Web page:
The number of joint management arrangements is likely to triple among districts after the May elections, according to a leading advocate of sharing services.
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The figure highlights the extent of joint working, quantified this week for the first time in an interactive online map created by the Local Government Association.
More than 60 councils are discussing the possibility of merging their senior officer structures, including three lots of trios, according to South Holland DC leader Gary Porter (Con).
With 22 councils already in, or having formally agreed, joint chief executive arrangements, he said there were 61 others in talks. However, Cllr Porter said the pairings were unlikely to make their intentions public until after the elections.
Cllr Porter, the member for the LGA’s work aimed at increasing the amount of joint working among English councils, said there was “a growing appetite” for shared services. With reference to joint management, he said: “On a week-by-week basis there are more and more conversations taking place.”
Cllr Porter’s comments highlight the growth in the sharing of services and management teams. The LGA map shows every shared arrangement in England.
East Cambridgeshire DC, Huntingdonshire DC and Fenland DC have already stated that their three-way talks have been postponed until after the election, and South Oxfordshire and Vale of White Horse DCs strategic director Matt Prosser told LGC that another trio might emerge in the north-west.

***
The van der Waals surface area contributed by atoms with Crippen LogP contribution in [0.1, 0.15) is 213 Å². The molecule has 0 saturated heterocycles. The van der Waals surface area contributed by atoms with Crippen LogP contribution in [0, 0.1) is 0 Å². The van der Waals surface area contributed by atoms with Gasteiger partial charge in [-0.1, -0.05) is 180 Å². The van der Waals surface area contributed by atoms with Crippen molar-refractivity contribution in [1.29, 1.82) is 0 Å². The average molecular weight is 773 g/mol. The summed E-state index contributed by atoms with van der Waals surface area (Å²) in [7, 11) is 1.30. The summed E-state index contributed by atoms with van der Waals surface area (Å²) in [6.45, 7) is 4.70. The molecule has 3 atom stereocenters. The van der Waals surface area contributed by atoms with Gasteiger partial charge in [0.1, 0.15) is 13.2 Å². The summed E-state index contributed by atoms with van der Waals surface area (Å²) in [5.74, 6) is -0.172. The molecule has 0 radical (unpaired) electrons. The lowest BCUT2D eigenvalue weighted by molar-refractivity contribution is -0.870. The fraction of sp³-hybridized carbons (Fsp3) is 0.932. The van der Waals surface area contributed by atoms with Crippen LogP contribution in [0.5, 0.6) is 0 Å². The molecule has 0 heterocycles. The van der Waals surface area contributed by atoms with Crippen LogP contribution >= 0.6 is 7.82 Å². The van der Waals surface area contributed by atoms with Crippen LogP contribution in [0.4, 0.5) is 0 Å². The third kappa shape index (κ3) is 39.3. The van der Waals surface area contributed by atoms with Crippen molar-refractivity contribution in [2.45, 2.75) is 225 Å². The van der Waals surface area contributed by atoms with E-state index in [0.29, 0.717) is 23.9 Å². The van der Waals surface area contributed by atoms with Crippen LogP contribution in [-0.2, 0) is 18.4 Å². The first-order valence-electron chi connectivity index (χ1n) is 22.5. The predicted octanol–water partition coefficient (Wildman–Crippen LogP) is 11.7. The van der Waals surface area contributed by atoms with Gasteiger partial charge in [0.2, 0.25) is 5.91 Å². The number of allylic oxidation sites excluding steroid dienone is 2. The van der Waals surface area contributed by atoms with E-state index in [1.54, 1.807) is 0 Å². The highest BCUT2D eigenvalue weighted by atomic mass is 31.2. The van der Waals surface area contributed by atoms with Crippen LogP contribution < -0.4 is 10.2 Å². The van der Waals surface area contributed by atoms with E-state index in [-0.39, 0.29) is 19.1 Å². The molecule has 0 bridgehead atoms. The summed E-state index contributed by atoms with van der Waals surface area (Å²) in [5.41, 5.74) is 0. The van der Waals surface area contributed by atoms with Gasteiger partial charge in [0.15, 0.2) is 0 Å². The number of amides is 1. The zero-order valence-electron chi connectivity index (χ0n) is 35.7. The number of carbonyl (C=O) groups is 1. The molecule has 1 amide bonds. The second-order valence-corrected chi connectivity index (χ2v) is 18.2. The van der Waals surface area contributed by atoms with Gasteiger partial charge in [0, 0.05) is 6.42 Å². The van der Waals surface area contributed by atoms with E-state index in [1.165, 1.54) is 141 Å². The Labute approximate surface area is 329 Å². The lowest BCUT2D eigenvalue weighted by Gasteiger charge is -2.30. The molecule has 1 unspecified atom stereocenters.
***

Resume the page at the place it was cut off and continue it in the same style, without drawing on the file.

Joint chief executives already in post have cast doubts on whether a trinity is achievable, given the failures in the past, such as that between South Holland DC, Breckland DC and Boston BC.
Adur DC and Worthing BC chief executive Ian Lowrie said a partnership could take on a third party but would create “real complications”. “There are real issues about how many meetings one person can go to,” he said.
It might become necessary to add an extra layer of managers and begin to undo the economies of scale, he added.
One emerging shared service trio is Hammersmith & Fulham LBC, Kensington & Chelsea RBC and Westminster City Council, with the first two set to be led by a single chief executive.
Mr Lowrie said there was no excuse for other authorities in the capital not to follow suit, given their relatively small populations and geographical proximity.
Cllr Porter said the example set by the three west London councils showed that it was possible for unitary councils to join districts in sharing managers.
“You’ve got three London boroughs with three leaders with big egos and if they can bury the sovereignty issue, then what is the argument for others not doing it?”